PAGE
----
Authorities in the United Kingdom (UK) can investigate and prosecute foreign bribery that took place outside of the UK. This includes where UK citizens are involved, if some of the conduct occurred in the UK or for foreign companies that 'carry out business or part of a business', or are listed in the UK. This portal puts you in touch with the correct authorities in the UK if you wish to report foreign bribery. An A-Z of company cases is included.

United States (US) authorities investigate and prosecute foreign bribery that takes place outside of the US, including where US citizens are involved, where payments are in US dollars and where companies are 'issuers' in US capital markets. This policy sets out the US Department of Justice's policy for giving significant discounts in penalty and circumstances in which authorities may not prosecute. Scroll down to view.

Exporters need to be aware of the risks of bribery and corruption in international transactions and requirements to comply with laws in multiple jurisdictions. Bribery committed outside Australia can be captured under Australian laws and have serious consequences. Export Finance Australia provides useful links to assist exporters in understanding their obligations to comply with relevant laws against bribery and corruption.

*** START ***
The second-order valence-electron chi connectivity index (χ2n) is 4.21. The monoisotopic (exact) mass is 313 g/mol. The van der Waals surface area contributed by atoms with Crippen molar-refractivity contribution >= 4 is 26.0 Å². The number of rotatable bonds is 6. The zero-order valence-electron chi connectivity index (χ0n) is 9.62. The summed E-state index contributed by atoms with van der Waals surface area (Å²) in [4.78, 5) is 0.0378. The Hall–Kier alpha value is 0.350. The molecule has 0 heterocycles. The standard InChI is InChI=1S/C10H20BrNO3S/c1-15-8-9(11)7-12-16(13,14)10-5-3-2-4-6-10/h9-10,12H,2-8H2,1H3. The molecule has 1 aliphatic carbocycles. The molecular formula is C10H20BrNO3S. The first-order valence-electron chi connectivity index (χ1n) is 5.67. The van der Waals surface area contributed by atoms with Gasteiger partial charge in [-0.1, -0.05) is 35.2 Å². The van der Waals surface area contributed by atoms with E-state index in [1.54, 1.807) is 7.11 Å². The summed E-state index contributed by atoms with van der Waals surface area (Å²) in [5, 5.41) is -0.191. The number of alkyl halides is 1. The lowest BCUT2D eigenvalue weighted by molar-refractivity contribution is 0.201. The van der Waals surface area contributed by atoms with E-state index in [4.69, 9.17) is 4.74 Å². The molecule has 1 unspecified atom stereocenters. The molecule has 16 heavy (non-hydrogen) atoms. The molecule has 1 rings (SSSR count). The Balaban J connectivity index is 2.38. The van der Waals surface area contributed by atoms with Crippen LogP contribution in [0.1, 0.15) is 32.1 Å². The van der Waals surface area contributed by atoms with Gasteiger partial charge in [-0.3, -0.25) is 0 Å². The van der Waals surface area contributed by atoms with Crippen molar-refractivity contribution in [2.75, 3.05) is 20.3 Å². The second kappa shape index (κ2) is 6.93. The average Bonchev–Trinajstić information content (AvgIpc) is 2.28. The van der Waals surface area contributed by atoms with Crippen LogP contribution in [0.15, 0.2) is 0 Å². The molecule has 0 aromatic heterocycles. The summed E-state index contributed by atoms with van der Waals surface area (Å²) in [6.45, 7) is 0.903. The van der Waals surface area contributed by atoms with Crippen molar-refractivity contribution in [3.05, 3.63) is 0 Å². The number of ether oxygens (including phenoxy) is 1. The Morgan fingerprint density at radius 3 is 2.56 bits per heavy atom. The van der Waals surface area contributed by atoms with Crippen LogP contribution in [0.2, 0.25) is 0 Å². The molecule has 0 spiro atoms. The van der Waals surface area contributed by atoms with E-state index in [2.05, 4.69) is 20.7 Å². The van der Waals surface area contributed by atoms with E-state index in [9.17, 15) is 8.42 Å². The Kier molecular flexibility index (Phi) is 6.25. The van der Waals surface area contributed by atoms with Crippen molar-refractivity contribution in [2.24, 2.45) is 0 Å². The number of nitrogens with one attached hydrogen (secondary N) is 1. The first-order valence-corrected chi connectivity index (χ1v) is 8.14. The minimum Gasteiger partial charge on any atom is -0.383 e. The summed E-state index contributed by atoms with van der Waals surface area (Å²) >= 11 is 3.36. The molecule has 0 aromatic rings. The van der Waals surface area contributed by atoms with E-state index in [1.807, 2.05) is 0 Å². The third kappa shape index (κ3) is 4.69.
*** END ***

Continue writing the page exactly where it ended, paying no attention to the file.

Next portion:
In 2015 Standard Bank PLC entered into a deferred prosecution agreement with the Serious Fraud Office in the United Kingdom to pay penalties of over US$25 million and US$7 million of compensation in connection with its role in an equity raising in Tanzania. The case highlights the risks of using agents to help win government contracts.

Part of a comprehensive toolbox on human rights duties developed for the Federal Institute of Sustainable Development (Belgium), this resource offers an accessible introduction to operational-level grievance mechanisms. Learn how such mechanisms can support your business to identify potential human rights risks and impacts stemming from your business operations. This resource includes extensive links to useful grievance frameworks and mechanisms. Published in English, French and Dutch.